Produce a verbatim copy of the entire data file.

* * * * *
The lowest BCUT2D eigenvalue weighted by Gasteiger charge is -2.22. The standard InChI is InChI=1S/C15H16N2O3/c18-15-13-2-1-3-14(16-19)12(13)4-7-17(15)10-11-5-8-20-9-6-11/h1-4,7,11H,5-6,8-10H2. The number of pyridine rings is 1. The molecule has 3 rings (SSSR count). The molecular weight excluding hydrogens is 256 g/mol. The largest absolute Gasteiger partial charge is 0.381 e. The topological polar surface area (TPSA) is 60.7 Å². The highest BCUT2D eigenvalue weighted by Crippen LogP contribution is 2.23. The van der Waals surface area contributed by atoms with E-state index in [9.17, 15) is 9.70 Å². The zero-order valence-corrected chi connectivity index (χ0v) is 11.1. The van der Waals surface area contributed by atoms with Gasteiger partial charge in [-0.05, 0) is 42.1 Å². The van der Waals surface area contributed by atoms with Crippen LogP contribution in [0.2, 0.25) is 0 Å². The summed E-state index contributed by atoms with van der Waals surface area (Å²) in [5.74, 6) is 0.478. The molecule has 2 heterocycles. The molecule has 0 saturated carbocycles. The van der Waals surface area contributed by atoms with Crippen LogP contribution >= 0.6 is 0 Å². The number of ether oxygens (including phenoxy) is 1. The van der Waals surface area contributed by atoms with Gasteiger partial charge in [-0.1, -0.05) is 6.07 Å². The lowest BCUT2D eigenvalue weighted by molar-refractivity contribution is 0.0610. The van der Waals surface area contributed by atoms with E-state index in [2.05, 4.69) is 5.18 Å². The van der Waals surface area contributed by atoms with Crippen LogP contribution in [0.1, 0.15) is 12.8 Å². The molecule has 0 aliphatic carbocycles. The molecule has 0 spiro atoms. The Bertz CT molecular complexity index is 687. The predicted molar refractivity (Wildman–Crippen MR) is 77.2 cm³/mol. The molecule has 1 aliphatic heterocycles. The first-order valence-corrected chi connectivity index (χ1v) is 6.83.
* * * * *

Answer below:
The lowest BCUT2D eigenvalue weighted by Gasteiger charge is -2.22. The standard InChI is InChI=1S/C15H16N2O3/c18-15-13-2-1-3-14(16-19)12(13)4-7-17(15)10-11-5-8-20-9-6-11/h1-4,7,11H,5-6,8-10H2. The number of pyridine rings is 1. The molecule has 3 rings (SSSR count). The molecular weight excluding hydrogens is 256 g/mol. The largest absolute Gasteiger partial charge is 0.381 e. The topological polar surface area (TPSA) is 60.7 Å². The highest BCUT2D eigenvalue weighted by Crippen LogP contribution is 2.23. The van der Waals surface area contributed by atoms with E-state index in [9.17, 15) is 9.70 Å². The zero-order valence-corrected chi connectivity index (χ0v) is 11.1. The van der Waals surface area contributed by atoms with Gasteiger partial charge in [-0.05, 0) is 42.1 Å². The van der Waals surface area contributed by atoms with Crippen LogP contribution in [0.2, 0.25) is 0 Å². The summed E-state index contributed by atoms with van der Waals surface area (Å²) in [5.74, 6) is 0.478. The molecule has 2 heterocycles. The molecule has 0 saturated carbocycles. The van der Waals surface area contributed by atoms with Crippen LogP contribution >= 0.6 is 0 Å². The number of ether oxygens (including phenoxy) is 1. The van der Waals surface area contributed by atoms with Gasteiger partial charge in [-0.1, -0.05) is 6.07 Å². The lowest BCUT2D eigenvalue weighted by molar-refractivity contribution is 0.0610. The van der Waals surface area contributed by atoms with E-state index in [2.05, 4.69) is 5.18 Å². The van der Waals surface area contributed by atoms with Crippen LogP contribution in [0.1, 0.15) is 12.8 Å². The molecule has 0 aliphatic carbocycles. The molecule has 0 spiro atoms. The Bertz CT molecular complexity index is 687. The predicted molar refractivity (Wildman–Crippen MR) is 77.2 cm³/mol. The molecule has 1 aliphatic heterocycles. The first-order valence-corrected chi connectivity index (χ1v) is 6.83.